Humans are making hurricanes worse, as reported in the New York Times. In fairness to us, just imagine when we figured out how to build furnaces and other machines that could harness all that pent up energy in fossil fuels. Wow! All the stuff we could produce. We built better shelter, increased food production, could move us and freight longer distances in far less time (oh, there are a few labor and social issues, but we don’t need to belabor those here). What’s not to love? Well, there are downsides. Human population rapidly increased requiring more fossil fuel energy. Along with this was an increase in our wants, requiring more, you guess it, fossil fuel energy. The results are warming temperatures, expanding landfills, ocean and (somewhat less) air pollution, sea-level rise, more extreme weather, and the sixth extinction of species.
Today we are faced with a choice. Go to negative carbon emissions (i.e., no fossil fuel use and carbon recapture) by 2050 or so or go on as we are doing and run out of resources within the next hundred years, along with the loss of much humanity. It’s a formidable societal “addiction” requiring policymakers willing to risk their careers. You can read more about this elsewhere on my site.
Either way, the earth will survive just fine (at least for the next 500M years).
Living underground, the iridescent Great Black Wasp pollinates flowers while feeding itself, and removes plant pests while feeding its young making it a great friend to gardens and fields. They keep the grasshopper and cricket
populations under control. This rather unaware grasshopper on the right is feeding in the same bush as the wasps.
You can see my complete collection to date at Insectorama.
Apparently the Praying Mantis thinks so. Or maybe it’s poised to grab an insect (or Humming Bird). Whatever the reason we found one near my sister’s family home in Connecticut. The various Mantis’ are humanity’s friends since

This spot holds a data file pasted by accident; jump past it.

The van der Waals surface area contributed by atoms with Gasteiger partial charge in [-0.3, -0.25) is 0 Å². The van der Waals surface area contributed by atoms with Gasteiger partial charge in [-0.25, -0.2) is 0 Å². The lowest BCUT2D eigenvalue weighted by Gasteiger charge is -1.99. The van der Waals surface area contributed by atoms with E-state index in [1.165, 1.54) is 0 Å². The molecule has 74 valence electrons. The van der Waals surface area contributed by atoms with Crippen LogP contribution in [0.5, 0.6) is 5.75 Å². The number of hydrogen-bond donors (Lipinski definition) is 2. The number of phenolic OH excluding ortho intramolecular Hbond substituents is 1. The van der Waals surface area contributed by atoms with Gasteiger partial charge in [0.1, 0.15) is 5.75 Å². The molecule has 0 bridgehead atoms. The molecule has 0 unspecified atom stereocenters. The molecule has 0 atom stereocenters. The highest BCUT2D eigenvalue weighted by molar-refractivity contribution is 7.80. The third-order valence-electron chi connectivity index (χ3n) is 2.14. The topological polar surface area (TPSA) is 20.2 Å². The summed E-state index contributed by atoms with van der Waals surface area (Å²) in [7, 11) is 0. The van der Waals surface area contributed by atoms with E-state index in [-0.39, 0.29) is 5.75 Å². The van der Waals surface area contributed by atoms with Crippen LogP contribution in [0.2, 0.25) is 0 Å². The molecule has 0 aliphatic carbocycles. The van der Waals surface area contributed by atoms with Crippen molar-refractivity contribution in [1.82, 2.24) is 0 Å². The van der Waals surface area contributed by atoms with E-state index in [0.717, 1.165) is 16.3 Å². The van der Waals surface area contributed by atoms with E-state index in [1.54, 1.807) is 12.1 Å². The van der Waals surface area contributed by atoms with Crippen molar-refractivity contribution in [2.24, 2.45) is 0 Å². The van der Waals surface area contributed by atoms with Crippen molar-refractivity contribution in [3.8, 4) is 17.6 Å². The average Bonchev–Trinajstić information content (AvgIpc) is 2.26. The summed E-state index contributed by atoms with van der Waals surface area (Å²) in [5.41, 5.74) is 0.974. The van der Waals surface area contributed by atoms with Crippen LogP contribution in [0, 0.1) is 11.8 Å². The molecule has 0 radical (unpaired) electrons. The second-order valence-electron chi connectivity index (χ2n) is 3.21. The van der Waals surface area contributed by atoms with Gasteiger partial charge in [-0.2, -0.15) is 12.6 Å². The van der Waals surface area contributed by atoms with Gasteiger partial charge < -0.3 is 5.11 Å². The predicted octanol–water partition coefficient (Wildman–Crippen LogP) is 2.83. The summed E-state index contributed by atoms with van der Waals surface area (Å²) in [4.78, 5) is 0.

they eat many of those insects that eat our crops. Load your garden up with them. They are members of the cricket/grasshopper family. You can read more about our Mantis friends at It’s Nature.
The IUCN Red list of threatened species shows this dragonfly as of least concern for extinction–one of the lucky ones. However, according to Wikipedia:
The decline [in many insects] has been attributed to habitat destruction caused by intensive farming and urbanisation, pesticide use, introduced species, climate change, and artificial lighting. The use of increased quantities of insecticides and herbicides on crops have affected not only non-target insect species, but also the plants on which they feed. Climate change and the introduction of exotic species that compete with the indigenous ones put the native species under stress, and as a result they are more likely to succumb to pathogens and parasites. While some species such as flies and cockroaches might increase as a result, the total biomass of insects is estimated to be decreasing by about 2.5% per year.
We humans evolved a short-term focus because it was adaptive to survival prior to industrialization. Unfortunately, our economy has evolved faster than our brains so now we do things that are not in our long-term interests.
Carl Sagan was likely right when he speculated that intelligent life might be self-extinguishing.
Many of us look down upon the Amish for avoiding the use of modern technologies (in fact they use more of it than we think, e.g., they use cell phones, albeit with many restrictions). But in fact, they might be well ahead of the rest of us. As I wrote on my page last year, one way or another we will go from post-industrialization to micro-industrialization once we either stop using fossil fuels, or they run out within the next 100 years. Alternative energies and muscle power simply will not be able to produce nearly the same energy levels that we rely on today.
Although this will be a difficult (catastrophic?) transition, humanity will likely adjust over the following 100 years, with a much larger proportion of people farming any remaining arable land.